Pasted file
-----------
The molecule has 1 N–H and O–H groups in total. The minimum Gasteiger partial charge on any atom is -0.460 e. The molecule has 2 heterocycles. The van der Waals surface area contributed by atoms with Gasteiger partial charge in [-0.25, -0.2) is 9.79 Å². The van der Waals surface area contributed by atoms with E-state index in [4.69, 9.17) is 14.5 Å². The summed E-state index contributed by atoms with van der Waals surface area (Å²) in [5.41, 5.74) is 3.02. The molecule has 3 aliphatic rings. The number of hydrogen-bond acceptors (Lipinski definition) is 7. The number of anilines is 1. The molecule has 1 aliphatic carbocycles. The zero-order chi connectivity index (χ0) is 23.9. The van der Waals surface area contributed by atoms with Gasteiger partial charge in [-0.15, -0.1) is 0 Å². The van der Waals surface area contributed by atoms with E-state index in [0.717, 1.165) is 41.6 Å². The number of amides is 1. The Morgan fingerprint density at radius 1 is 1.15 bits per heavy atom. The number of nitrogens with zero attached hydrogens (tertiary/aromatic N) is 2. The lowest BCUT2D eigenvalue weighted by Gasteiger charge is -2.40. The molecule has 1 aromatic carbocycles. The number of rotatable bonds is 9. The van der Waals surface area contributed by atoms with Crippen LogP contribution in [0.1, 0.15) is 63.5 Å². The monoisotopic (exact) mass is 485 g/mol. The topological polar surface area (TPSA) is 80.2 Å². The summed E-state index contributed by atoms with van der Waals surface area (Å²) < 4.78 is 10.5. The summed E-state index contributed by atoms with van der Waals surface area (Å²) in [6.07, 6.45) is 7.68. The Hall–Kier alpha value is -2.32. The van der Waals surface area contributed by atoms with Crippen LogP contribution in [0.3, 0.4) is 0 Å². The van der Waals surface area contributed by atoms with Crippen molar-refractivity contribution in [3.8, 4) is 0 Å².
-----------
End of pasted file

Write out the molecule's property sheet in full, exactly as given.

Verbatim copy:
The molecule has 1 N–H and O–H groups in total. The minimum Gasteiger partial charge on any atom is -0.460 e. The molecule has 2 heterocycles. The van der Waals surface area contributed by atoms with Gasteiger partial charge in [-0.25, -0.2) is 9.79 Å². The van der Waals surface area contributed by atoms with E-state index in [4.69, 9.17) is 14.5 Å². The summed E-state index contributed by atoms with van der Waals surface area (Å²) in [5.41, 5.74) is 3.02. The molecule has 3 aliphatic rings. The number of hydrogen-bond acceptors (Lipinski definition) is 7. The number of anilines is 1. The molecule has 1 aliphatic carbocycles. The zero-order chi connectivity index (χ0) is 23.9. The van der Waals surface area contributed by atoms with Gasteiger partial charge in [-0.15, -0.1) is 0 Å². The van der Waals surface area contributed by atoms with E-state index in [0.717, 1.165) is 41.6 Å². The number of amides is 1. The Morgan fingerprint density at radius 1 is 1.15 bits per heavy atom. The number of nitrogens with zero attached hydrogens (tertiary/aromatic N) is 2. The lowest BCUT2D eigenvalue weighted by Gasteiger charge is -2.40. The molecule has 1 aromatic carbocycles. The number of rotatable bonds is 9. The van der Waals surface area contributed by atoms with Crippen LogP contribution in [0.1, 0.15) is 63.5 Å². The monoisotopic (exact) mass is 485 g/mol. The topological polar surface area (TPSA) is 80.2 Å². The summed E-state index contributed by atoms with van der Waals surface area (Å²) < 4.78 is 10.5. The summed E-state index contributed by atoms with van der Waals surface area (Å²) in [6.07, 6.45) is 7.68. The Hall–Kier alpha value is -2.32. The van der Waals surface area contributed by atoms with Crippen LogP contribution in [0.3, 0.4) is 0 Å². The van der Waals surface area contributed by atoms with Crippen molar-refractivity contribution in [3.8, 4) is 0 Å².